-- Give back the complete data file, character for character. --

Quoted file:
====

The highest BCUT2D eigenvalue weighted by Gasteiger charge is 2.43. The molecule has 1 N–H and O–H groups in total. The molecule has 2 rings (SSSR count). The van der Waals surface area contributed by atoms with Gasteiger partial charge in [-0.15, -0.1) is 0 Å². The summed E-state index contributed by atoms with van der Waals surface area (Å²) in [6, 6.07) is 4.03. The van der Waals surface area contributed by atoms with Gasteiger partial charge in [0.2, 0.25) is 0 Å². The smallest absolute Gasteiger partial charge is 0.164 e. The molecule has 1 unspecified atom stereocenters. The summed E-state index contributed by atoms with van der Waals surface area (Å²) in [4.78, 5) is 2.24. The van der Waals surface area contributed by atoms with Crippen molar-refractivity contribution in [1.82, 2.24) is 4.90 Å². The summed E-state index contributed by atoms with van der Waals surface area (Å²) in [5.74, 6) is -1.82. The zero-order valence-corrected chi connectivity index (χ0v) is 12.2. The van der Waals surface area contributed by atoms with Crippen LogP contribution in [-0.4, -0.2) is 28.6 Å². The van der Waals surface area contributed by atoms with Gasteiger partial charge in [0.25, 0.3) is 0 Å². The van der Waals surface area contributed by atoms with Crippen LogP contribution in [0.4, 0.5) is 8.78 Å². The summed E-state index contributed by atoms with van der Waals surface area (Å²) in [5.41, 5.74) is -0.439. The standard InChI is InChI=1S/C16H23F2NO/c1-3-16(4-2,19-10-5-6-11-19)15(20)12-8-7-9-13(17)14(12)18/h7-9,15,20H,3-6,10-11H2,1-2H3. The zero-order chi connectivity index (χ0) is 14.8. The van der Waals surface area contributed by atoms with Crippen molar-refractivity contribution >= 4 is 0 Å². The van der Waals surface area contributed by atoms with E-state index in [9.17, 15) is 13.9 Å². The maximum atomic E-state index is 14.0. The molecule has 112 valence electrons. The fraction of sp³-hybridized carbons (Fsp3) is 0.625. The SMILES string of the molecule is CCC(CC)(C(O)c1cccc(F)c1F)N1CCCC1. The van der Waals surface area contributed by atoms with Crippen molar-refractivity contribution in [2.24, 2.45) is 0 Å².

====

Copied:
The highest BCUT2D eigenvalue weighted by Gasteiger charge is 2.43. The molecule has 1 N–H and O–H groups in total. The molecule has 2 rings (SSSR count). The van der Waals surface area contributed by atoms with Gasteiger partial charge in [-0.15, -0.1) is 0 Å². The summed E-state index contributed by atoms with van der Waals surface area (Å²) in [6, 6.07) is 4.03. The van der Waals surface area contributed by atoms with Gasteiger partial charge in [0.2, 0.25) is 0 Å². The smallest absolute Gasteiger partial charge is 0.164 e. The molecule has 1 unspecified atom stereocenters. The summed E-state index contributed by atoms with van der Waals surface area (Å²) in [4.78, 5) is 2.24. The van der Waals surface area contributed by atoms with Crippen molar-refractivity contribution in [1.82, 2.24) is 4.90 Å². The summed E-state index contributed by atoms with van der Waals surface area (Å²) in [5.74, 6) is -1.82. The zero-order valence-corrected chi connectivity index (χ0v) is 12.2. The van der Waals surface area contributed by atoms with Crippen LogP contribution in [-0.4, -0.2) is 28.6 Å². The van der Waals surface area contributed by atoms with Gasteiger partial charge in [0.25, 0.3) is 0 Å². The van der Waals surface area contributed by atoms with Crippen LogP contribution in [0.4, 0.5) is 8.78 Å². The summed E-state index contributed by atoms with van der Waals surface area (Å²) in [5.41, 5.74) is -0.439. The standard InChI is InChI=1S/C16H23F2NO/c1-3-16(4-2,19-10-5-6-11-19)15(20)12-8-7-9-13(17)14(12)18/h7-9,15,20H,3-6,10-11H2,1-2H3. The zero-order chi connectivity index (χ0) is 14.8. The van der Waals surface area contributed by atoms with Crippen molar-refractivity contribution >= 4 is 0 Å². The van der Waals surface area contributed by atoms with E-state index in [9.17, 15) is 13.9 Å². The maximum atomic E-state index is 14.0. The molecule has 112 valence electrons. The fraction of sp³-hybridized carbons (Fsp3) is 0.625. The SMILES string of the molecule is CCC(CC)(C(O)c1cccc(F)c1F)N1CCCC1. The van der Waals surface area contributed by atoms with Crippen molar-refractivity contribution in [2.24, 2.45) is 0 Å².